Youth Services Law

Child Protection Policies: Behavior Guidelines

Teacher helping a student

Rules for behavior is what most people think of when they hear child protections policies—the guidelines for interaction among children and between children and adults. Of course you need to prohibit harsh treatment and actual abuse, but you also need to address “boundary” issues. In other words, decide where to draw the line on behavior that, while not actually abusive, may lead to more inappropriate interactions. Consider the following areas when developing your rules.

Physical Contact

Many of these rules depend on context and the age of the children. Pre-schoolers, for example, crave (and need) hugs from adults. The same behavior with teenagers is rarely appropriate. On the other hand, teenagers often are affectionate with each other in ways that are not necessarily sexual or aggressive.

There also is a difference between rough play and aggression. The former can be a very important way for children to test their limits and learn about the physical world. Too much emphasis on safety can lead to increased anxiety and lower resilience among children. We don’t want to allow unsafe behavior, but neither do we want to create more problems by turning normal developmental behavior into pathologies.

Limits on One-to-One Contact

Every policy needs to consider this question. Federal law requires interstate sports programs, for example, to have “reasonable procedures to limit one-on-one interactions between” adults and minors. There is no rule that will work for every group. Mentoring organizations, for example, often contemplate one mentor working with one child or teenager. Some groups resolve this issue by requiring that a parent or another volunteer always be in sight, while others emphasize group activities with mentors and mentees. The policy must work for your program, but you must have limits that protect children.


You need to develop policies that prevent both physical and emotional bullying among peers. Bullying is a serious problem, and your program needs to protect children from that experience.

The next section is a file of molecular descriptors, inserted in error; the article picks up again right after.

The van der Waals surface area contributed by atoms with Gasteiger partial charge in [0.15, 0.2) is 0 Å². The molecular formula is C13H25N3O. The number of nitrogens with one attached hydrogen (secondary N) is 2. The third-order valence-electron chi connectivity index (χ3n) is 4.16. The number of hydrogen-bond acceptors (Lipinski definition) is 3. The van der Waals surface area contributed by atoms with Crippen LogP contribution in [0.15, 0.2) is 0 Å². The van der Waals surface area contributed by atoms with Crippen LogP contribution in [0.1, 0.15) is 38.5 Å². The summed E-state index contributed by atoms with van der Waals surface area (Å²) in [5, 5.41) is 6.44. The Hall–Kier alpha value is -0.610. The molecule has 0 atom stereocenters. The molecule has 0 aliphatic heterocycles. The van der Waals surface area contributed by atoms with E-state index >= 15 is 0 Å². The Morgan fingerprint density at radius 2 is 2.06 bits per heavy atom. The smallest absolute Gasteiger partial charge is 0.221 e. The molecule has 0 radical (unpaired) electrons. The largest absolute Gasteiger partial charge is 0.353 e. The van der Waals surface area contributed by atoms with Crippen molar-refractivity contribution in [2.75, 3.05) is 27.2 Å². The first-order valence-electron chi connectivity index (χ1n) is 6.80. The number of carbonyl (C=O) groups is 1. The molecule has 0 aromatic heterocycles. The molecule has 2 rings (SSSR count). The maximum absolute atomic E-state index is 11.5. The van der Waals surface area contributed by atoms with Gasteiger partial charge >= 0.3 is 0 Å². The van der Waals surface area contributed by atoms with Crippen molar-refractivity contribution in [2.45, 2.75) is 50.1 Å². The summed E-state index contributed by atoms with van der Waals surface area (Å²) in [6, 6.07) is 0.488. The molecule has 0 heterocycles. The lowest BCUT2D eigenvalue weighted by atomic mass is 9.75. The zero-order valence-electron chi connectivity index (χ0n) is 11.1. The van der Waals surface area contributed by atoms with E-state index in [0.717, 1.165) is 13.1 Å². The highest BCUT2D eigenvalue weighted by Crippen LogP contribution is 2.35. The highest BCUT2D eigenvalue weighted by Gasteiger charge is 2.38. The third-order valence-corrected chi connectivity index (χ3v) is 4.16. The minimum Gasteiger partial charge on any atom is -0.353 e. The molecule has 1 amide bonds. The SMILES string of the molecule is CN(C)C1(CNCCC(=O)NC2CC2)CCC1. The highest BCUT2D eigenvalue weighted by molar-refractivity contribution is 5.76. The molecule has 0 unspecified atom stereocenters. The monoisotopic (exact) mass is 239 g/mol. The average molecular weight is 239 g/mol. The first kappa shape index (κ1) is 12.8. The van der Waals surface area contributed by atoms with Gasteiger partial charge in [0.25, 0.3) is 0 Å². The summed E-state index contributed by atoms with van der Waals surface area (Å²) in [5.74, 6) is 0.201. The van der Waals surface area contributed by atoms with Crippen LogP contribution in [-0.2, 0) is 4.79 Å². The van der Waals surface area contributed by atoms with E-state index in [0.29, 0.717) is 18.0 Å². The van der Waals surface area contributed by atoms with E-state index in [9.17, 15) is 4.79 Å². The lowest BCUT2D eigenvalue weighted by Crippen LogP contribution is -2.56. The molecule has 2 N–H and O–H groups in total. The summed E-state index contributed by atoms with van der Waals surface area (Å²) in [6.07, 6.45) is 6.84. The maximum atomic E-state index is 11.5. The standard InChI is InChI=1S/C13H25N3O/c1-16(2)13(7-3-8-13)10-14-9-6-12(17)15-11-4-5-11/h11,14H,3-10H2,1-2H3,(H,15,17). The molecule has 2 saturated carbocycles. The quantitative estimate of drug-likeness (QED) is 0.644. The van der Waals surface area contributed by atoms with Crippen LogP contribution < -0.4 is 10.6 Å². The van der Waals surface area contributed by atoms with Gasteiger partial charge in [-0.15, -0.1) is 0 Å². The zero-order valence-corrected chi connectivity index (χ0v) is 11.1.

Not everything that hurts a child’s feelings, however, is bullying. Sometimes the problem is simply conflict, which is a part of life that a child needs to learn how to handle. You need to distinguish between simple rude behavior and actual bullying, as the two have very different solutions. Children need to learn how to handle conflict without adult intervention, whereas they need adult help to stop bullying.

Appropriate/Inappropriate Boundaries

Finally, you need to be clear about what behavior your organization allows and what it doesn’t. Encourage positive interactions, such as praise and positive reinforcement. Deal with trouble spots that will be unique to your organization. For example, child care centers must determine rules about responding to hugs from children. Groups that work with teenagers rarely have that problem, but must decide when public displays of affection between teenagers are appropriate. It is never appropriate for adults to tell risqué jokes to minors, but those jokes are a staple of middle-school children testing their boundaries. Again, there are few hard and fast rules, and even fewer that will apply to all organizations. Work through the situations that your group faces, and decide what policies can protect the children in your care.

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